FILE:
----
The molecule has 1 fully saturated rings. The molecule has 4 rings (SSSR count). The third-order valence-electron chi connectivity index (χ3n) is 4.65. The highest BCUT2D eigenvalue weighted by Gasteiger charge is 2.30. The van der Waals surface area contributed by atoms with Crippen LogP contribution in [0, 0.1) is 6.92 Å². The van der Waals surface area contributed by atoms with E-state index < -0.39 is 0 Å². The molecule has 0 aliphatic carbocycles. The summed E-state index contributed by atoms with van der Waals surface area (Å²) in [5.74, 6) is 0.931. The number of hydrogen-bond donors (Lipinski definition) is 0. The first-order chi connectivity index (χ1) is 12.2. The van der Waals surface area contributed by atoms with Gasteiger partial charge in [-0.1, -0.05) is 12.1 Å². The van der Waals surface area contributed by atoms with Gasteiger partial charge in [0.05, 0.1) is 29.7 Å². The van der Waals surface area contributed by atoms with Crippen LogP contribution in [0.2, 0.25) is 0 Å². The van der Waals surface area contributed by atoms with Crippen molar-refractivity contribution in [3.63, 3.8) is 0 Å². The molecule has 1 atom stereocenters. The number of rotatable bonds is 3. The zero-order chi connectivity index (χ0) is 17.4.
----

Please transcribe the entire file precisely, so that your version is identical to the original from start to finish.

The molecule has 1 fully saturated rings. The molecule has 4 rings (SSSR count). The third-order valence-electron chi connectivity index (χ3n) is 4.65. The highest BCUT2D eigenvalue weighted by Gasteiger charge is 2.30. The van der Waals surface area contributed by atoms with Crippen LogP contribution in [0, 0.1) is 6.92 Å². The van der Waals surface area contributed by atoms with E-state index < -0.39 is 0 Å². The molecule has 0 aliphatic carbocycles. The summed E-state index contributed by atoms with van der Waals surface area (Å²) in [5.74, 6) is 0.931. The number of hydrogen-bond donors (Lipinski definition) is 0. The first-order chi connectivity index (χ1) is 12.2. The van der Waals surface area contributed by atoms with Gasteiger partial charge in [-0.1, -0.05) is 12.1 Å². The van der Waals surface area contributed by atoms with Gasteiger partial charge in [0.05, 0.1) is 29.7 Å². The van der Waals surface area contributed by atoms with Crippen LogP contribution in [0.2, 0.25) is 0 Å². The van der Waals surface area contributed by atoms with Crippen molar-refractivity contribution in [3.63, 3.8) is 0 Å². The molecule has 1 atom stereocenters. The number of rotatable bonds is 3. The zero-order chi connectivity index (χ0) is 17.4.